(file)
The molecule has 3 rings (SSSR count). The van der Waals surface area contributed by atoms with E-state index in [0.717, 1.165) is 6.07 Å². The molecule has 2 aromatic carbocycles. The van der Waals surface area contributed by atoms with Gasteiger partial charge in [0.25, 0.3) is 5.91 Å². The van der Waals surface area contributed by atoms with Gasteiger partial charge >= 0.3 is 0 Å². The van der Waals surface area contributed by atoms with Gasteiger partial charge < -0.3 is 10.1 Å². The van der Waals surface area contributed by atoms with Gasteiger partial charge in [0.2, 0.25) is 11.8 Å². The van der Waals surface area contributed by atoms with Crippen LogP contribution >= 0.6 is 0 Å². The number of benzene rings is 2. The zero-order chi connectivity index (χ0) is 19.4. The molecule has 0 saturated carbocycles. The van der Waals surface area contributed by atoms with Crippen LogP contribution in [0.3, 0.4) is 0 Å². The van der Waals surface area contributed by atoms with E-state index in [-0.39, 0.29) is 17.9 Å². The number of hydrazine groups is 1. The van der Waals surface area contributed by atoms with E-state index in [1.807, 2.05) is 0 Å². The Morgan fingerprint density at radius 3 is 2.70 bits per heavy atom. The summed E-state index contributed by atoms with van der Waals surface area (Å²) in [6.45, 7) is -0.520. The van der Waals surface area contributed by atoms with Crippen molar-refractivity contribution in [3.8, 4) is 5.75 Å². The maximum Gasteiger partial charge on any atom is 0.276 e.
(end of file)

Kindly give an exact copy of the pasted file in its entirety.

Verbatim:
The molecule has 3 rings (SSSR count). The van der Waals surface area contributed by atoms with E-state index in [0.717, 1.165) is 6.07 Å². The molecule has 2 aromatic carbocycles. The van der Waals surface area contributed by atoms with Gasteiger partial charge in [0.25, 0.3) is 5.91 Å². The van der Waals surface area contributed by atoms with Gasteiger partial charge >= 0.3 is 0 Å². The van der Waals surface area contributed by atoms with Gasteiger partial charge < -0.3 is 10.1 Å². The van der Waals surface area contributed by atoms with Gasteiger partial charge in [0.2, 0.25) is 11.8 Å². The van der Waals surface area contributed by atoms with Crippen LogP contribution >= 0.6 is 0 Å². The number of benzene rings is 2. The zero-order chi connectivity index (χ0) is 19.4. The molecule has 0 saturated carbocycles. The van der Waals surface area contributed by atoms with Crippen LogP contribution in [0.3, 0.4) is 0 Å². The van der Waals surface area contributed by atoms with E-state index in [-0.39, 0.29) is 17.9 Å². The number of hydrazine groups is 1. The van der Waals surface area contributed by atoms with E-state index in [1.807, 2.05) is 0 Å². The Morgan fingerprint density at radius 3 is 2.70 bits per heavy atom. The summed E-state index contributed by atoms with van der Waals surface area (Å²) in [6.45, 7) is -0.520. The van der Waals surface area contributed by atoms with Crippen molar-refractivity contribution in [3.8, 4) is 5.75 Å². The maximum Gasteiger partial charge on any atom is 0.276 e.